Gander Mountain spokesman David Ewald acknowledged the company filed the suit but also refused to discuss it. He told SNEWS the case has struck a nerve with the public and agreed that it had caused a stir. Indeed, the suit garnered the interest of large newspapers from the Minneapolis Star-Tribune to the Washington Post.

“It definitely caught some attention,” Ewald said.

Tensions high

At Colorado Home Fitness near Denver, owner Chip Hunnings told SNEWS he’s never had clients turned down for financing due to credit ratings being too high. But a couple of years ago, a finance company dumped his company and said the reason was the store’s clients were paying off all their debt within the interest-free grace period.

“We have had very few people interested in financing over the last year despite in-store material promoting it,” Hunnings said. “If we get a price objection and suggest financing, nine times out of 10 the customer quickly said they were not interested in taking on the debt.”

Regarding processing fees, the home fitness equipment retailer was sanguine: “Of course everyone would like to be able to pass the 2-3 percent in fees along to the customer as saving to them versus paying the processing companies, but it has always been a part of business.”

Carlos Vazquez, president of Busy Body Gyms To Go of Florida, has seen credit card transaction rates rise. He said he faces the challenge, in part, by shopping around meticulously for the best rates.

“Every year we bring in other people in to pitch their services,” Vazquez said. “They come in and put their pitches together. We have made three credit card changes in nine years. It’s a little inconvenient, but it makes a difference.”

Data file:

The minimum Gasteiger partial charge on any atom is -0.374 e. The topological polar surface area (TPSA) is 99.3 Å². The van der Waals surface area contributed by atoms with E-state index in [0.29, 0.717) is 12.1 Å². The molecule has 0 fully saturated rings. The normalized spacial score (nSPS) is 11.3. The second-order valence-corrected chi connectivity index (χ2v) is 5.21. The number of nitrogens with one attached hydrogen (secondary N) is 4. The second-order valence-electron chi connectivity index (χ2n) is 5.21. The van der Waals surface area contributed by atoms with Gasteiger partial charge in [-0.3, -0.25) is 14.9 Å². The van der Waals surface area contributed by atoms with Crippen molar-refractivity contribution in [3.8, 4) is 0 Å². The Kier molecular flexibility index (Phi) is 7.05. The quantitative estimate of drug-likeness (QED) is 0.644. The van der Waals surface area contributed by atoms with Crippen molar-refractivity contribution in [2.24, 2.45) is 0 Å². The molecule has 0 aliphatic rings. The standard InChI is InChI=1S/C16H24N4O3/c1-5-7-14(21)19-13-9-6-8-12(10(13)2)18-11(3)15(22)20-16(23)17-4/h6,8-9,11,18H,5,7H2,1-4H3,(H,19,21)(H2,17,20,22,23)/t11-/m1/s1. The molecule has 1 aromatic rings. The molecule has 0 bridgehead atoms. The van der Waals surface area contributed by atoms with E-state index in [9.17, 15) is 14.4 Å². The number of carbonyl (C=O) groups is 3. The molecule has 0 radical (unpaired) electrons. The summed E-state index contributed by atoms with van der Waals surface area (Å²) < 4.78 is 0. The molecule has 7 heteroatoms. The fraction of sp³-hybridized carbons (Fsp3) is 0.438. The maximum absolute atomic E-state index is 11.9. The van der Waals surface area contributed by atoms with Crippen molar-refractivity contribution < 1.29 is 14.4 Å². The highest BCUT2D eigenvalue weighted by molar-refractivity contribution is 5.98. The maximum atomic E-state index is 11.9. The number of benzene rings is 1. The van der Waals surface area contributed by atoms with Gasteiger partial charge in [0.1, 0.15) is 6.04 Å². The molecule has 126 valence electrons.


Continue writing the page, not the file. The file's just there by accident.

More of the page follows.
Shopping around for financial services has paid off with “nominally better rates,” Vazquez said. He also said he encourages staff to get the best possible information from customers paying with credit cards. Having accurate information can help keep transaction rates down.

“We’ve seen the fees going up but it’s always been challenging,” Vazquez said.

“With the economic factors and declines in sales, every cost has a bigger red flag on it. Only thing you can do is shop for better fees.”

Some see relief in new federal government rules and regulations.

Included in financial services legislation signed in July by President Obama are provisions that address credit card and debit card fees. Under the financial overhaul bill, the Federal Reserve gets nine months to establish regulations for reasonable processing fees for debit cards. The new law says the Fed has authority to set fees that are “reasonable and proportional to the actual cost incurred by the issuer or payment card network with respect to the transaction.”

The measure also allows retailers to refuse credit cards for purchases under $10 and offer discounts based on form of payment. Already some merchants – such as some gasoline retailers – offer discounts for paying cash or don’t accept credit cards.

Swipe fees – officially known as interchange fees – are a percentage of the transaction charged by card company banks each time a card is swiped to pay for a purchase. The fees average between 1 and 2 percent for debit cards and 2 percent or more for credit cards, according to the National Retail Federation, which lobbied for new government regulations. Some regulation for sky-rocketing swipe fees is already underway. Click here to see a July 19, 2010, SNEW story, “Credit card swipe fee legislation clears final hurdle.” 

“The real solution won’t come until there is genuine consumer transparency and competition that lowers credit card fees to a point that reflects banks’ actual costs for processing transactions,” said Mallory Duncan, NRF senior vice president and general counsel in a July statement about credit card swipe fees and the new financial services legislation.

-- Stuart Glascock